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A Day in the Life of a School Administrator

Administrators, unlike teachers, work a twelve-month year and are fairly busy most of that time. Whether running a small, private day-care center or an overcrowded public high school, an administrator’s tasks are many and various, ranging from curriculum development to student discipline. The most familiar school administrator is the principal. Assisting the principal are vice-principals, whose duties tend to be more specialized and who have more responsibility for the day-to-day operation of the school. In a central administration office, other specialists work with some or all the schools in a given district, overseeing particular programs, such as the evaluation of student academic achievement. Any one of these administrators may be responsible for infrastructure maintenance, the hiring and training of teachers, and student affairs. Administrators abound at colleges and universities as well. Among them are the deans of faculty, who handle academic issues, and the deans of students, who see to the well-being and appropriate conduct of the student body. Registrars process student records and many financial matters, while provosts serve as university-wide troubleshooters. As in smaller primary and secondary schools, colleges often require their teachers to perform administrative work. To a college student, the most familiar teacher-administrator is probably the department chair. And anyone who has applied to college knows all about the Dean of Admissions. School administration is a combination of brain work and grunt work. Organizational skills are key, as is the ability to operate within constantly tightening budgetary constraints. Since duties can range from hiring a basketball coach to AIDS education, administrators need to be versatile and flexible. An administrator must have a great deal of patience to deal with the enormous bureaucracy often associated with educational institutions. Finally, and perhaps most importantly, since administrators are responsible for the education of young people, a particular dedication to and understanding of children’s needs is essential.

Paying Your Dues

Most beginning administrators have acquired related work experience-usually in teaching or management posts-and, as might be expected in an academic environment, they also have advanced degrees, including doctorates, in education or administration or a combination of the two. Recently, some schools have begun demanding that their applicants have an M.B.A. At the university-level, deans are, of course, expected to bring a rich academic and professional background to their jobs. As with many educational jobs in the U.S., applicants must have gone through a certification process (usually administered on the state level).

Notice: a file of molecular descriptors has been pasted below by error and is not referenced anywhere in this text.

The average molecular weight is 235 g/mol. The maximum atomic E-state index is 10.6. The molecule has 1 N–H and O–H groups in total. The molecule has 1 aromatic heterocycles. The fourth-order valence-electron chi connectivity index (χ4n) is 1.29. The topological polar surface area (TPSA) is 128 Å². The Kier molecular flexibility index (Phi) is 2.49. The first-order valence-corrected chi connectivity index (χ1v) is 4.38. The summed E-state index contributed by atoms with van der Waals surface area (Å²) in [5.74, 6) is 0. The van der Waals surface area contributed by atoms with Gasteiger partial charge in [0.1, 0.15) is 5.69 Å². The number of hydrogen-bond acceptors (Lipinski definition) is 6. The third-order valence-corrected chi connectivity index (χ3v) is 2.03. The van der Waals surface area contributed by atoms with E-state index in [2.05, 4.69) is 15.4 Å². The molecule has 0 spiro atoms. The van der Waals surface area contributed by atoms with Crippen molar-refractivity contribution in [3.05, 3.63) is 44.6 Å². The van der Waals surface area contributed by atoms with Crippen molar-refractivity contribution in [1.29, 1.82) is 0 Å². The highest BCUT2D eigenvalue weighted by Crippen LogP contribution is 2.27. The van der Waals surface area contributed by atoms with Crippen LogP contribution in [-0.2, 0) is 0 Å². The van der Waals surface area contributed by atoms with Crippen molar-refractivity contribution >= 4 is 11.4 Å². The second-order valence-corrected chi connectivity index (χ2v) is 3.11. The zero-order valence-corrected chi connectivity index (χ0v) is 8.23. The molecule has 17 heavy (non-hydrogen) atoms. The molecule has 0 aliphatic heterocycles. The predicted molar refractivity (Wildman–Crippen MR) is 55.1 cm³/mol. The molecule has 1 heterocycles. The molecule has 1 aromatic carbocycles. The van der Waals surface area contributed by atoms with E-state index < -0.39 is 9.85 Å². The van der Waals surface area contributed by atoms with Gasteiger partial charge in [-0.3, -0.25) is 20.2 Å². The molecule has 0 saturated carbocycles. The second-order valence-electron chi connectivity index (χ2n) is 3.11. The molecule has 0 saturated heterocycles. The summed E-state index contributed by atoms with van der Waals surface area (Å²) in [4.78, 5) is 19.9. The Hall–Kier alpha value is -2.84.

Present and Future

Teachers once ran their own schools, and some still do, but as the world has become more specialized, so have schools. The need for specialists to maintain an ever-increasing public and private educational system became apparent early in U.S. history. In the nineteenth century, it became clear that administrators and teachers could be the reformers of America’s educational programs, as was the case with Horace Mann. To this day educators and school administrators sometimes find themselves in the thick of great controversies and revolutions. The future holds even more complicated challenges for school administrators. Health, political, and cultural issues all play a significant role in the life of the contemporary school administrator. Because so many administrative jobs are tied to state funding and a strict hierarchy, few administrators can expect to get rich quick running schools. Nevertheless, many administrators belong to unions, which see to it that the school system provides such benefits as health insurance and child care. At private schools, salaries tend to be lower and fringe benefits are uncommon.

Quality of Life


Many school systems assign new administrators to posts low on the ladder and allow them to advance only according to a set timetable. Other systems are quite willing to convert a seasoned teacher into a principal overnight, but this is less common in larger systems. Some beginners may work in school headquarters before moving on to a particular school as a vice principal or principal.


Because school administration involves so many specialized tasks, some administrators at this stage have greater responsibilities in one aspect of education administration, such as curriculum development. Other administrators, such as a school principal or, in the case of college administrators, a student dean, have more generalized duties. A principal’s duties vary according to the school system. Some must refer constantly to a central administrative body before instituting changes, while others operate with virtual autonomy. Another option for administrators is to move to a larger school system, where greater opportunities and challenges exist.


Many respected principals hold their jobs for decades, leaving an indelible impression on entire generations of students. Others move on to different challenges, seeking the position of school superintendent. At the college level, the trend is somewhat different. Respected college deans often hang up their administrative hats and return to the classroom or the research center. Still others seek the office of university president or chancellor. Dwight D. Eisenhower left his job as president of Columbia University to run for president of the United States.